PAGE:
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White House Settling the Debt Ceiling Crisis Through a Deal

The White House is considering possibly compromising with House Republicans on government spending to resolve the ongoing stalemate over the federal debt ceiling.

White House To Resolve Debt Ceiling Crisis with a Deal

The White House takes a strategic step toward resolving the ongoing impasse by leaving room for compromise. The White House has signaled its readiness to negotiate with House Republicans on government spending to resolve the federal debt ceiling. This approach could satisfy both parties and prevent a disastrous economic outcome. Through a mutually beneficial agreement, both parties could claim success and prevent significant harm to the nation’s economy.

President Biden has maintained a firm stance against the proposed spending cuts by Republicans in exchange for their approval to raise the debt limit. He has argued that it would be inappropriate to reward the GOP for their hostage-taking tactics that could harm the U.S. economy. Conversely, Speaker Kevin McCarthy has insisted that the House only lift the debt limit after securing spending cuts. One potential solution to this impasse, which has been discussed widely in both the White House and Congress, is to reach an agreement open to differing interpretations by each party. It could allow President Biden to claim that he did not give up anything in exchange for the debt limit increase, while McCarthy could argue that he secured concessions on spending.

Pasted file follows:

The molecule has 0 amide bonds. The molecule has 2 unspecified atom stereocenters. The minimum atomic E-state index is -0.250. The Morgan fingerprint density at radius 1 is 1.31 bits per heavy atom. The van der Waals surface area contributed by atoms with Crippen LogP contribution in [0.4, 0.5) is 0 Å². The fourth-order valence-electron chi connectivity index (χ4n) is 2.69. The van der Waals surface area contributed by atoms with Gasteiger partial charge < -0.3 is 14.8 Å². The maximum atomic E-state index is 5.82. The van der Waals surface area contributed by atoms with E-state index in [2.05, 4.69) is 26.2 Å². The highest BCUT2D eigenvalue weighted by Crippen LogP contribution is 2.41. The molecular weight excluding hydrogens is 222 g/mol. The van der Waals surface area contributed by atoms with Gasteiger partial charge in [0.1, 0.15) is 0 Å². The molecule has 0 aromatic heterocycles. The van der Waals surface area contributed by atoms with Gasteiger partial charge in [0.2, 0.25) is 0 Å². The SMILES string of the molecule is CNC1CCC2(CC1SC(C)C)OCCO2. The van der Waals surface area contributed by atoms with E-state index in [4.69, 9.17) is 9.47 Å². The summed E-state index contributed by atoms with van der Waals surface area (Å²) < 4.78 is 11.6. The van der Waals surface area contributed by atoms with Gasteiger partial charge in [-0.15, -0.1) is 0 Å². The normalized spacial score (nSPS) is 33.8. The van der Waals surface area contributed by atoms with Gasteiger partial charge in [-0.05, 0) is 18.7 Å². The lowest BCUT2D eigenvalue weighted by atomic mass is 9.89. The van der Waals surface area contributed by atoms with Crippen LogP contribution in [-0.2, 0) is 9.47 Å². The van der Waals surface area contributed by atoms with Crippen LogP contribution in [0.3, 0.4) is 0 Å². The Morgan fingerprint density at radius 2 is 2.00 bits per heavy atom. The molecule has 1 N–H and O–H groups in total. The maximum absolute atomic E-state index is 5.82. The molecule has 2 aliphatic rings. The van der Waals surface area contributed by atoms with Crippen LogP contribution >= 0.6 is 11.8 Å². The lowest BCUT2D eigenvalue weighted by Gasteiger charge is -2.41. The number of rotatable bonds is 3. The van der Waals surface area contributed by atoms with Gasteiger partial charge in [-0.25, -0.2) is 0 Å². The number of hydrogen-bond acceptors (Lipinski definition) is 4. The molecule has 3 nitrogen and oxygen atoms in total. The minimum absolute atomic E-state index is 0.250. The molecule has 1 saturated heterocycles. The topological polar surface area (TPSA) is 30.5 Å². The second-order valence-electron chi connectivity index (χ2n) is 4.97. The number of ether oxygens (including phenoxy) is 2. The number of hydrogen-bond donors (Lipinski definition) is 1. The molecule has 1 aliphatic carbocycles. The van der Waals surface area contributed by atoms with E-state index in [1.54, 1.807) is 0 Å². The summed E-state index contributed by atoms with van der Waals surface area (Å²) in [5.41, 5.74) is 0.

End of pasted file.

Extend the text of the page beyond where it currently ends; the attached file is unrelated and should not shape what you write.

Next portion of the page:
White House and Republicans Consider “two-track” Negotiation to Resolve Crisis

With the threat of economic catastrophe looming, lawmakers are increasingly pressured to find a way out of this impasse. The possibility of a “two-track” negotiation is gaining momentum following the announcement on Monday that President Biden has invited Speaker McCarthy and other top congressional leaders for a meeting next week. The Treasury Secretary, Janet L. Yellen, has also cautioned Congress that the nation faces a risk of default as early as June 1st if the debt limit is not raised. This has renewed the urgency for both parties to discuss and explore possible solutions to the crisis.

For months, President Biden has maintained that while negotiations over government funding are necessary, talks over the debt limit need to be discussed. It has led to speculation about the potential for an implicit compromise between the parties. Liberal economist and White House ally Dean Baker suggest that President Biden and Speaker McCarthy could frame a potential agreement as a win for both parties. They could claim that they made a deal on government spending while also asserting that they secured concessions on the debt ceiling, despite these two positions being opposite. The hope would be that they could sell this arrangement to their respective bases.

The White House has publicly announced that it is committed to its position that House Republicans should lift the debt ceiling without making any demands or seeking concessions. On Tuesday, White House press secretary Karine Jean-Pierre emphasized that President Biden is open to discussions regarding government spending levels. However, she clarified that the administration would not negotiate the obligation to pay for legally approved programs and bills.